America's Voice En Español »
Unless you’re boycotting the news, you know that Arizona recently passed legislation, SB 1070, that would force police officers to ask to see the papers of anyone who looks “reasonably suspicious,” while checking on loud music violations, tall weeds, or barking dogs.
Mr. Selig, at least publicly, appears unconcerned. Touting baseball’s record of minority hiring, he says:
“Apparently all the people around and in minority communities think we’re doing OK. That’s the issue, and that’s the answer,” he said. “I told the clubs today: ‘Be proud of what we’ve done.’ They are. We should. And that’s our answer. We control our own fate, and we’ve done very well.”
But Selig is dodging the issue – the question is not about how many Hispanic ball players there are in Major League Baseball (a whole lot), but how much Major League Baseball will do to protect and defend the rights of those minorities who are the backbone one of America’s favorite pastime (so far… nada).
Given that Baseball does have more Hispanic players than any other sport in the country, it’s unthinkable that Major League Baseball’s Commissioner remains silent on Arizona – especially since basketball took a strong stand, with Phoenix’s “Los Sons” receiving widespread recognition for their public condemnation of SB 1070.
Ozzie Guillen, manager of the White Sox, had this to say when he heard about the outrageous law:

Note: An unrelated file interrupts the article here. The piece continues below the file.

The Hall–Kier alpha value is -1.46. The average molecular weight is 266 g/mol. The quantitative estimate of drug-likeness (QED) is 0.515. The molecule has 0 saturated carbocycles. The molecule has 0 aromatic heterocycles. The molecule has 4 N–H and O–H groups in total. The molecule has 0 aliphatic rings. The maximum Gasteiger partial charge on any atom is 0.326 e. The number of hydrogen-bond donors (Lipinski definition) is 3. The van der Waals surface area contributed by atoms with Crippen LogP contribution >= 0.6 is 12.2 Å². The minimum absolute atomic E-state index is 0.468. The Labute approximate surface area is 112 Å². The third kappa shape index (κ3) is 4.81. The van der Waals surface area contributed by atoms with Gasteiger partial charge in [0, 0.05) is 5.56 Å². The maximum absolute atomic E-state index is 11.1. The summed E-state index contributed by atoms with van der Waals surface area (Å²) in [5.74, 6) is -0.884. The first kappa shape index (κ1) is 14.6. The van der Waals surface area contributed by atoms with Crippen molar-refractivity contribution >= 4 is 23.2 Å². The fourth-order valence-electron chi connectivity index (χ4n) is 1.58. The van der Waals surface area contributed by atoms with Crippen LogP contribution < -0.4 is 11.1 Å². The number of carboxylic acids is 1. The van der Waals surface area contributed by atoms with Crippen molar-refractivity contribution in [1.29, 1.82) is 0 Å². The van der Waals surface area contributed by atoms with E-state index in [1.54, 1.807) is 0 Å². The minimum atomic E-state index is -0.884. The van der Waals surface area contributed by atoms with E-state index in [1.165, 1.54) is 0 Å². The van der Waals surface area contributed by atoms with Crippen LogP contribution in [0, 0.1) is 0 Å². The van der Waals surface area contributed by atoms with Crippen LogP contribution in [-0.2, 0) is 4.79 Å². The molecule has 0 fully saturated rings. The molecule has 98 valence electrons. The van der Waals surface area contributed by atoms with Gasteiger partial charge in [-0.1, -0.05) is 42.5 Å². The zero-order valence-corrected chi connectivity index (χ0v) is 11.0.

“We’re not doing anything wrong here. We come here just to work.”
And Cubs fans, in partnership with the Illinois Coalition for Immigrant and Refugee Rights (ICIRR), have a whole new website dedicated to persuading owner Tom Ricketts to move the Cubs’ spring training out of Arizona to protest the law. Read the letter and sign their petition, which asks Ricketts to move spring training to Florida:
Dear Tom Ricketts,
As Cubs fans we urge you to move the team’s Spring training camp to Naples, Florida.
We want a winning team and Florida produces winners–16 of the last 19 World Series winners trained in Florida. The weather is better for pitchers, which is better for hitters and better for building a winning team.
We also want a team that shows it respects all of the team’s fans and players. The recent extreme law that passed in Arizona is an invitation to racial profiling and harassment of Arizona residents and anybody who visits the state—including Cubs players, their families and their fans.
Baseball is America’s past time, but Arizona is not honoring American values. Please do what’s best for the Cubs and the fans and move spring training from Arizona to Florida.
Meanwhile, Mexico’s top soccer teams have cancelled games in Arizona, tourism is tanking (even the RNC has said “no gracias” to Phoenix for their conference), and a wide array of Arizona religious leaders are demanding a more reasonable and just immigration debate.
So where’s Selig?